“A Temporary Matter,” by Jhumpa Lahiri, displays how a married couple’s relationship is affected by the loss of a child. Before their tragedy, they were pleased with one another. However, when Shoba gives birth to a stillborn child, the couple isolated themselves from each other. Shoba distracted herself by working and keeping with her routine while Shukumar lost motivation to finish school. The death of their son created detachment and reticence in their marriage in contrast to their abiding love beforehand. Before the stillbirth, the author portrays Shoba and Shukumar as a couple with a stable relationship.
Lahiri specifies that Shoba’s readiness “was typical of her. She was the type to prepare for surprises, good and bad. … She kept the bonuses from her job in a separate bank account in her name. It hadn’t bothered him. ” Shoba’s actions set the mood that the marriage was in a constant state of security. As long as Shoba kept track of the marital affairs, everything else would fall into place. Shukumar was reliant on Shoba in this way: her preparedness laid the foundation for their working marriage. Shoba was steadfast in her belief that, if she held the reins, she could tailor his and her life as desired.
Shukumar, although not resentful of it, was powerless in this sense. Her strict methodology shaped their lives while the husband was uninvolved in marital matters. Shoba’s sense of order exclusively kept their relationship alive, being the only spouse who kept all affairs in order. Moreover, Shukumar became sentimental looking at the dining room table as a time “when they were so thrilled to be married, to be living together in the same house at last, that they would just reach for each other foolishly, more eager to make love than to eat.
Lahiri’s selection of detail shows Shukumar’s recollection of happier times, when the couple was only intimate in times of stability, seeing nostalgic romance in their dining room. Shukumar’s impulsive desire for his wife disappears as Shoba no longer actively works for their relationship after the stillbirth. Before the plight of the marriage, the couple functioned because of Shoba’s dominance. After the stillbirth of her child, Shoba became depressed and stopped caring about the people and things she used to love.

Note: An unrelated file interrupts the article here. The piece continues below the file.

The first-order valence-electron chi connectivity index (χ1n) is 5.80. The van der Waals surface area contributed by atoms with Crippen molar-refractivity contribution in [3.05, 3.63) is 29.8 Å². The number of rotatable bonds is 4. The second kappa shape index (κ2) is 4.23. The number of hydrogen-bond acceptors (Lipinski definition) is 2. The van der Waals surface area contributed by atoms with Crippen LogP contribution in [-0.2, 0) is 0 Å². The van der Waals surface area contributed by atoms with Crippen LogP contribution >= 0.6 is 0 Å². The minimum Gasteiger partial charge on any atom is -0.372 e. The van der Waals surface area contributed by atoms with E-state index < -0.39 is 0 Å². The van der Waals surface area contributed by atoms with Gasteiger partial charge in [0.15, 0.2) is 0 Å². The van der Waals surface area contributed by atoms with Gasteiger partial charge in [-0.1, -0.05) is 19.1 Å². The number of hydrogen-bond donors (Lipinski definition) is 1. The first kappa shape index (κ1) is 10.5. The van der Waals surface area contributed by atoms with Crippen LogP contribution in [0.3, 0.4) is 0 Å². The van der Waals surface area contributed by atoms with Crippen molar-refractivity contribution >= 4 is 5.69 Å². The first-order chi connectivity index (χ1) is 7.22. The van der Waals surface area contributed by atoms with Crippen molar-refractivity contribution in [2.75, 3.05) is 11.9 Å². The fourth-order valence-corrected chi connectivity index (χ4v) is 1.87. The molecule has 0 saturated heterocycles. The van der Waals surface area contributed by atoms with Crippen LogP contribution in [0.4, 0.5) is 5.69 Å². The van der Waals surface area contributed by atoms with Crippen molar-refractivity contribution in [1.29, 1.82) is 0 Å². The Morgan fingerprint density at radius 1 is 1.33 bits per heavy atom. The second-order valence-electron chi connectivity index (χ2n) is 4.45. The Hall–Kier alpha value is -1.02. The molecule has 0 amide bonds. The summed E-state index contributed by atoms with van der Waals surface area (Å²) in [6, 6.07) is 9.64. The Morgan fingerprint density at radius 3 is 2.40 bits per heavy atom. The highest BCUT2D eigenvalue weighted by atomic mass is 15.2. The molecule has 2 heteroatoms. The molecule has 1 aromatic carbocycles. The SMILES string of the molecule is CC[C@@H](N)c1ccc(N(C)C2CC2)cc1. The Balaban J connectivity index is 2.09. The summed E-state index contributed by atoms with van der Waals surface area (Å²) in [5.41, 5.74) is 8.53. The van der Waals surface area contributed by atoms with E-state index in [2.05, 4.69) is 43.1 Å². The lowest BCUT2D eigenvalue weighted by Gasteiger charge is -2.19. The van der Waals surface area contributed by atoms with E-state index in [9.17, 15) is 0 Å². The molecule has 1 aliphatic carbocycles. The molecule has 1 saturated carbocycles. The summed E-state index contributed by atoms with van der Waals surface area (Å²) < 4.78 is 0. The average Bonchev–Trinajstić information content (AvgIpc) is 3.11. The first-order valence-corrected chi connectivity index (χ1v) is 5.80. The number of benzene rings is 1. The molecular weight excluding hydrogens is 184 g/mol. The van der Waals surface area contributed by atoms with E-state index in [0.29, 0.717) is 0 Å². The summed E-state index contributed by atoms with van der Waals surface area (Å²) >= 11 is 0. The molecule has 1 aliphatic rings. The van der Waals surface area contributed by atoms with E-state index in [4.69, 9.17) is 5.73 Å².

Shoba and Shukumar’s relationship went from passionate to frigid as the effect of the stillbirth inflicted change in Shoba: “He thought of how long it had been since she looked into his eyes and smiled, or whispered his name on those rare occasions they still reached for each other’s bodies before sleeping. ” Before the stillbirth, Shoba was the one who instigated these small showings of passion; now, however, Shoba did not have the will to participate in the relationship, and Shukumar did not pick up the slack.
In addition, Shoba stopped caring about activities she was once passionate about, like entertaining friends: “One hundred and twenty people had crammed into the house–all the friends and the friends of friends they now systematically avoided. ” Shoba became more distant, leaving her amiable personality behind her with the stillbirth. Socializing with friends, along with cooking and decorating the house, were activities Shoba once loved; now, they are only memories of who Shoba was before the stillbirth had altered her personality and behavior.
As another result of their marital distance following their child’s death, Shukumar became more detached from his wife. Before having a child, they were involved in each other’s lives. Their relationship was severely strained with the death of their child. Shukumar chose to work in the nursery “partly because the room soothed him, and partly because it was a place Shoba avoided. ” The narrator underplays the convenience of the nursery being the only place where Shoba will not bother Shukumar. He chose to work in privacy despite the fact that it pained her to see the nursery.
Moreover, because the two grew increasingly distant, at times they even went to lengths to hide relatively meager things from each other. Shukumar did not want Shoba to know that he was not writing, so “when he heard her approach he would put away his novel and begin typing sentences. ” The narrator makes it clear that they lost their spark, and not only can they not discuss problems with each other, they go out of their way lie to each other. As Shoba and Shukumar have to rekindle when the lights go out, they are forced to face what they dread most: the future of their marriage.
Her idleness coupled with his negligence makes Shukumar hesitant and anxious to have a simple conversation with his wife. Shukumar is aware of their eroding connection after Shoba detached herself from the marriage after the stillbirth. Their confrontation will either incentivize change to bring back their newlywed sense of intimacy or will perpetuate their emotional separation from one another. Beginning at eight P. M. , they will find out if they either have to sever ties or save what is left of their marriage. (832 words)